The Duchess of Cambridge is backing a nationwide drive to get children to connect with nature and become conservation activists.
A major advocate for helping children access outdoor space to improve their development, Kate told how “nature can play a pivotal role in helping children grow up to become happy, healthy adults”.
The campaign ‘Backyard Nature’ – fronted by group of children from Anfield, Liverpool – will encourage and support children to spend a million hours outdoors to learn about their environment and take action to safeguard the planet.
A new poll suggests that 82% of parents are concerned about future environmental challenges faced by their children, and the limited amount of time their children spend outdoors.
The Duchess said: “Spending time in nature can play a pivotal role in helping children grow up to become happy, healthy adults.
“The great outdoors provides an open playground for children to have fun and learn life-long skills – from balance and coordination to empathy and creativity – with their friends, their parents, their carers, or their family members.
“I hope the Backyard Nature campaign inspires children, families and communities to get outside and engage with nature, wherever they live.”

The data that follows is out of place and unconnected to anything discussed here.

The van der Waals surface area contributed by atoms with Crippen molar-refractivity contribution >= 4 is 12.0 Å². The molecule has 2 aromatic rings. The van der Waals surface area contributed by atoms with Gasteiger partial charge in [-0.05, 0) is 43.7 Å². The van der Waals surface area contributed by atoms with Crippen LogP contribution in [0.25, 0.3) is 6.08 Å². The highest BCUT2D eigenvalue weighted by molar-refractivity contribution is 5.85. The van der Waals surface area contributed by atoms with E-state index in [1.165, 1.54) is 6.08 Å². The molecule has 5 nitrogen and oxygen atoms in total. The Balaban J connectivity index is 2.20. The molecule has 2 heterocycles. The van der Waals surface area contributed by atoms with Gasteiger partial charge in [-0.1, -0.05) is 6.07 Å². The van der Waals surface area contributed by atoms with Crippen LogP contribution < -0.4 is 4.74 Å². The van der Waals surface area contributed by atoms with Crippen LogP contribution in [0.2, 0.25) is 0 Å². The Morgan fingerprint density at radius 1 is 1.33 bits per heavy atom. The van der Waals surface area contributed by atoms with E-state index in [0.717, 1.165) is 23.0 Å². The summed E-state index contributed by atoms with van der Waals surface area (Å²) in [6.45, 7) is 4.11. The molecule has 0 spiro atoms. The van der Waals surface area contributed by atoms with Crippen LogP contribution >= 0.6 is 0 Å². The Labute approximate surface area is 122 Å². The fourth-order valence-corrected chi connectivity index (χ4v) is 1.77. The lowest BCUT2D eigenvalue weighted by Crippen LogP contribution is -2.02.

Mum-of-three Kate, 37, was seen having fun on Wednesday supporting her husband William at a charity polo match against his brother Harry’s team.
The royal couple’s children, Prince George, five, Princess Charlotte, four, and Prince Louis, one, all played together in the adjoining fields, even playing with their new cousin Archie, Harry and Meghan’s newborn son.
Young people, and their parents or carers, can sign-up online to become “Backyard Nature guardians” for their area through the website backyardnature.org
Once joined, users can find their local patch using a map highlighting green spaces, download DIY guides and also find conservation events happening nearby.
The campaign, funded by the Iceland Foods Charitable Foundation, was inspired by the Eco Emeralds, a group of young environmentalists from All Saints Catholic Primary School in Anfield, Liverpool.
The youngsters aged seven to 11 contacted Iceland’s managing director Richard Walker via Twitter and were invited to the supermarket firm’s head office to present their ideas, leading to the development of the campaign.
Mr Walker said: “The nation is waking up to the immediate challenge facing us – far bigger than any of the other issues being discussed in the media at the moment, the environmental crisis has huge implications for us all.
“The Eco Emeralds share my belief that the next generation needs to connect with nature and become conservation activists, and their commitment to motivating and enabling others to do this is truly inspiring.
“I strongly believe that children need to know nature in order to want to protect it, and this campaign is about supporting them to do just that.
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